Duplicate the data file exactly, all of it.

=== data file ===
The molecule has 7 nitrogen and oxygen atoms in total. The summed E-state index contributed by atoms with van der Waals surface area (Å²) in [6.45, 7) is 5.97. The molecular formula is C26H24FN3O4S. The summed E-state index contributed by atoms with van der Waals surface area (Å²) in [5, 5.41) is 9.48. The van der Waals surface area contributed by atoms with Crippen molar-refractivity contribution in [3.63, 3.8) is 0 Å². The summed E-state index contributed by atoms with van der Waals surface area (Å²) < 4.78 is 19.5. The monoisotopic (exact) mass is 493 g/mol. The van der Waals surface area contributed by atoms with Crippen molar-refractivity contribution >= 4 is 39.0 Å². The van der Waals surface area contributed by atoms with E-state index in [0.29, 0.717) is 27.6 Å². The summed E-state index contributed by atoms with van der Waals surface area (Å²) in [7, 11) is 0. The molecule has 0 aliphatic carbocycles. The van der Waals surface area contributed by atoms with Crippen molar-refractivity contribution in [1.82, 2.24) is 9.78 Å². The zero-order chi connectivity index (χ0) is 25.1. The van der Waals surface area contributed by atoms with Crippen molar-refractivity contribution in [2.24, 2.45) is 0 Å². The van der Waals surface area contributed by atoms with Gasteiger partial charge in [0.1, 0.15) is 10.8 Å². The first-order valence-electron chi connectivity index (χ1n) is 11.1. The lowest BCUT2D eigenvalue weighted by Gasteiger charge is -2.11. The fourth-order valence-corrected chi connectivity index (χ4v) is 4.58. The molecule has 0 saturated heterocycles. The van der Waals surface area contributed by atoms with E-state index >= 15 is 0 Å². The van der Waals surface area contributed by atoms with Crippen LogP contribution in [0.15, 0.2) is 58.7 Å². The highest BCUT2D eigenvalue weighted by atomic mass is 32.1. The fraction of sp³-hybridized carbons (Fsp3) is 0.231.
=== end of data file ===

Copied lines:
The molecule has 7 nitrogen and oxygen atoms in total. The summed E-state index contributed by atoms with van der Waals surface area (Å²) in [6.45, 7) is 5.97. The molecular formula is C26H24FN3O4S. The summed E-state index contributed by atoms with van der Waals surface area (Å²) in [5, 5.41) is 9.48. The van der Waals surface area contributed by atoms with Crippen molar-refractivity contribution in [3.63, 3.8) is 0 Å². The summed E-state index contributed by atoms with van der Waals surface area (Å²) < 4.78 is 19.5. The monoisotopic (exact) mass is 493 g/mol. The van der Waals surface area contributed by atoms with Crippen molar-refractivity contribution >= 4 is 39.0 Å². The van der Waals surface area contributed by atoms with E-state index in [0.29, 0.717) is 27.6 Å². The summed E-state index contributed by atoms with van der Waals surface area (Å²) in [7, 11) is 0. The molecule has 0 aliphatic carbocycles. The van der Waals surface area contributed by atoms with Crippen molar-refractivity contribution in [1.82, 2.24) is 9.78 Å². The zero-order chi connectivity index (χ0) is 25.1. The van der Waals surface area contributed by atoms with Crippen molar-refractivity contribution in [2.24, 2.45) is 0 Å². The van der Waals surface area contributed by atoms with Gasteiger partial charge in [0.1, 0.15) is 10.8 Å². The first-order valence-electron chi connectivity index (χ1n) is 11.1. The lowest BCUT2D eigenvalue weighted by Gasteiger charge is -2.11. The fourth-order valence-corrected chi connectivity index (χ4v) is 4.58. The molecule has 0 saturated heterocycles. The van der Waals surface area contributed by atoms with E-state index >= 15 is 0 Å². The van der Waals surface area contributed by atoms with Crippen LogP contribution in [0.15, 0.2) is 58.7 Å². The highest BCUT2D eigenvalue weighted by atomic mass is 32.1. The fraction of sp³-hybridized carbons (Fsp3) is 0.231.